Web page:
Andreas Bentele of Fortis lent me this watch throughout our week in the Arctic together. He hadn’t asked me which model I’d wanted to wear. If he had, I wouldn’t have chosen this one. If I had chosen a Marinemaster (which, again, would have been unlikely), it wouldn’t have been the “feminine” white version. No, this was fate. He handed me the box without much fanfare, and I dutifully strapped it on without much comment. A week later, and I’d fallen in love. I even asked Andreas if I could buy that very model, as it had been on quite the adventure strapped to my wrist. But alas, it was the very first one made and destined for a life in the Fortis museum.

Fortis Marinemaster M-40

Instead, I ended up with a production model that is, in every way, identical to the one I wore in the Arctic. So why did the Marinemaster win my heart? Firstly, the controversial case is unfathomably well machined. It could have so easily looked buttery or accidental. But instead, it’s the very best example of precision engineering bringing organic design to life that I can think of in the industry. I mean it.

Fortis Esrange Watch Testing In Space41

The surface curve of the hooded lugs on the Marinemaster is something that has to be seen to be believed. And this excellence is no fluke. The case is machined by one of the finest manufacturers on planet Earth. Interestingly, this is the fourth watch I own with a case made by the same specialist. I cannot recommend this watch enough. In the New Year, I plan to sub out the white rubber strap for a more subtle black Erika’s Original strap printed with my new catchphrase, “I’m a Pilot”. I love this watch and can’t stop looking at it. Its hidden lume ring encircling the dial is the deal-making Easter egg that the white dial has over its colorful brethren.

2. Glashütte Original Seventies Chronograph Panorama Date In Turquoise

When this was released in June, I declared it my new favorite chronograph. It is now my second favorite chronograph ever after the model that stormed into view in September and knocked this blue beauty off the top spot. Really, I have no words to describe the satisfyingly serene shade of turquoise deployed on this dial. It is, for want of no better word, stunning. It blew my socks off when I saw it for the first time and, having missed out on the sumptuous green version a couple of years ago, I actually tried to buy one.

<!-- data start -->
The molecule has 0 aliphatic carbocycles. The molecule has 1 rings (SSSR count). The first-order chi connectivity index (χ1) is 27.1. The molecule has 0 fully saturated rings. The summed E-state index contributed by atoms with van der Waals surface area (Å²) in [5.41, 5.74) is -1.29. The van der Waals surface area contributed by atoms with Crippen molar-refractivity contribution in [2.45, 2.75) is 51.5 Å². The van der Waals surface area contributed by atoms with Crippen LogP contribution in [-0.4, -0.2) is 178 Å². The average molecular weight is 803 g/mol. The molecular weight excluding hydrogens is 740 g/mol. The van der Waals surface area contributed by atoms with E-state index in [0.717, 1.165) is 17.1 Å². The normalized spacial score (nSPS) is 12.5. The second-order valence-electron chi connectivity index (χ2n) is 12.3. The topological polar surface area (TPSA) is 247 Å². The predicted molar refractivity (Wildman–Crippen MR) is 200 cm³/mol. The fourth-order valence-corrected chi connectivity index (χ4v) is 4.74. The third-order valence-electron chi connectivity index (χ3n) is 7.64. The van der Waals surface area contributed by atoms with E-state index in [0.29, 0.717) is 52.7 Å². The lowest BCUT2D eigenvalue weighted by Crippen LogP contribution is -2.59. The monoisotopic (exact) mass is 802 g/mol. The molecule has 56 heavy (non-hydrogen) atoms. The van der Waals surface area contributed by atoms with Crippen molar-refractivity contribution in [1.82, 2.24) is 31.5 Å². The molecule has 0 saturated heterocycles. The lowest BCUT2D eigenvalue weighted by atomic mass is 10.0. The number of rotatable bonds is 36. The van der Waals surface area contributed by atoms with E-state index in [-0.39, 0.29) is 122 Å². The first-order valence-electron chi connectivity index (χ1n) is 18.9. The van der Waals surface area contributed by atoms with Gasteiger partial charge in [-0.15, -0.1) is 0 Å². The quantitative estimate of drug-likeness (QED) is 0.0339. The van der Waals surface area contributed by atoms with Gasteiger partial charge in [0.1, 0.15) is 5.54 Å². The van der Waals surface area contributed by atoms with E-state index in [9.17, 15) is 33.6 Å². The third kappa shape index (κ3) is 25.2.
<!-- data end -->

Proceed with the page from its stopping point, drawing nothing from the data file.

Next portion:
I missed out again. These flew off the shelves at full retail (I know because I tried to negotiate a better price and got put firmly in my place). I am kicking myself because I need this model in my life at some point. The question is, does it get any better than this? It’s hard to imagine how Glashütte Original can top this. Luckily, one brand pulled out all the stops to prove to me unequivocally that, yes, it does get better than this…

1. Czapek Antarctique Rattrapante

Yeah, I’m a bit of a Czapek fanboy. We know this. But there’s nothing insincere about this pick. I nearly cried when I put it on for the first time. If an exit watch ever existed for me, it might very well be this in rose gold. I don’t know why. I’m not even that into rose gold. I don’t own a single rose gold watch in 75 or so pieces. And yet, for some reason, I can’t imagine anything better than this incredibly wearable 42mm rattrapante chronograph in solid rose gold.

However, here we have the model in steel and it is, without a doubt, my favorite watch of 2021. I think that the technical achievement here is superb, but I’m more impressed by the aesthetics. I’ve often made clear my disdain for skeletonized watches. Here, however, we have an open-work dial that falls foul of none of the usual foibles that annoy me about heavy skeletonization. This display is clean. It is clear. It is strong. There is a clear relationship between all the components, and yet everything feels airy and light. I am not distracted by the visible mechanics. In fact, this visage helped me fall in love with an aspect of watchmaking I had willfully ignored for almost a decade. Cheers, Czapek. And here’s to an equally exciting 2022!

What were your favorite releases of 2021? Were there any that surprising watches that had your jaw on the floor? Let me know in the comments below!